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Openreach Consult UK ISPs on WLR Telephone Network Closure

Thursday, April 19th, 2018 (2:45 pm) - Score 5,441

Openreach (BT) has this week announced that they will next month begin consulting UK ISPs on the process and timeline for withdrawing their Wholesale Line Rental (WLR) service by 2025, which underpins a lot of traditional copper telephone lines (PSTN / POTS).

At this point it becomes important to distinguish between the phone / voice side of that service and the physical copper line underneath. BT has long spoken of their desire to migrate users off their traditional phone (PSTN) network (here) and switch them to IP-based voice services (e.g. VoIP). We touched on this subject again last year as part of our article – ‘The Changing Face of UK Home Phone Lines and Broadband Provision‘.

Crucially this doesn’t mean that they’re going to completely remove the copper lines, not least because new hybrid fibre (part fibre) broadband technologies like G.fast will continue to use some copper for awhile. Indeed it will still be a couple of decades before every line is truly fibre optic. At present Openreach only aspires to reach 10 million premises with “full fibre” lines by around 2025 and even that is far from being a done deal (here).

As part of this Openreach has also indicated that they’d like the ability to migrate consumers from copper to Fibre-to-the-Premises (FTTP) lines as the service is deployed (here), although Ofcom will need to agree such a move and that’s a complicated problem for the regulator. A lot of ISPs have investments in the copper network and consumers will also need to adapt (different service, higher cost etc.).

Meanwhile copper phone lines are changing. The forthcoming adoption of new services, such as Single Order Generic Ethernet Access (SOGEA and SOGfast), will make it possible for consumers to order a copper-based standalone FTTC (VDSL2) or G.fast broadband line without the phone / voice service, although the latter could be optionally added later via VoIP.

Naturally “full fibreFTTP lines can’t use the old telephone network and so they’ll also harness IP based calling, where required.

An Openreach Spokesman said (The Register):

“In May [2018], we’ll consult with industry around the process of withdrawing WLR and related products.

This follows plans by BT to upgrade its customers from analogue (PSTN) to digital (all IP) telephone services by 2025.

We’ll be working with our Communication Provider customers over the coming months as we consider the move to IP voice services – where broadband rather than voice becomes the primary service.”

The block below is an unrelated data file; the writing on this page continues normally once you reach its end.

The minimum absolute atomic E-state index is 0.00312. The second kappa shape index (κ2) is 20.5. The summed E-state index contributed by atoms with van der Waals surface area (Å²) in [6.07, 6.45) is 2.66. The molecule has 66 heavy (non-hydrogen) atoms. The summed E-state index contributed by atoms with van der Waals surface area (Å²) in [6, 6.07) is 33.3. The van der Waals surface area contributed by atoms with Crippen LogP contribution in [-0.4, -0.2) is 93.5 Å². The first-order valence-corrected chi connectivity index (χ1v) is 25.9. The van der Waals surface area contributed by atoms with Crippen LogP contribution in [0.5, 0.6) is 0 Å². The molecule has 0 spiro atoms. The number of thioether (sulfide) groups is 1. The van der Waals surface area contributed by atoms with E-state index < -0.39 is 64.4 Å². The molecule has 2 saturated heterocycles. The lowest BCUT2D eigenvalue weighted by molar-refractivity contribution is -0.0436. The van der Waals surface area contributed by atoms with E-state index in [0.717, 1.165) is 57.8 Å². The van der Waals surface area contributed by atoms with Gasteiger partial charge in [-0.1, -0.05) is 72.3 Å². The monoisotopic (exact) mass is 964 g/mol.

Openreach has uploaded a short briefing on the consultation here, although history tells us that finding an agreement in a lake of so many competing interests could be difficult. Nevertheless traditional phone services are on their way out and even Ofcom recognises that broad direction of travel.

One key point to make here, in case there’s any confusion, is that the withdrawal of WLR / PSTN doesn’t mean that line rental will become free. The phone / voice component of a copper line is only a tiny part of the total cost and many people will still need the same physical copper line for their broadband, at least until FTTP but that carries a premium of its own.

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By Mark Jackson
Mark is a professional technology writer, IT consultant and computer engineer from Dorset (England), he also founded ISPreview in 1999 and enjoys analysing the latest telecoms and broadband developments. Find me on Twitter, , Facebook and Linkedin.
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12 Responses
  1. tonyp says:

    All well and fine, especially for urbanites. However for low speed EOL lines, VoIP latency is likely to be an issue if the line speed is less than, say, 10Mbit/Sec. OK there is likely to be VoIP bandwidth priority but with other Internet based services, I don’t fancy an ‘interference free’ conversation. Limited upstream speeds (> 1Mbit/Sec) on an essentially bi-directional service is, I think, problematic.

    1. CarlT says:

      VoIP is fine on 64kb – that can easily be nailed up and delivered.

      EO lines are already on VoIP – those on MPF services from TalkTalk, Sky, etc, use VoIP. Your dial tone comes from an MSAN which is fed by a softswitch. It’s POTS up to the MSAN then IP all the rest of the way.

      Given your line would remain connected to an MSAN until some fibre is put into the loop you’d likely remain on a POTS service, with the exception that your service provider, not Openreach, would be providing the dial tone from their equipment.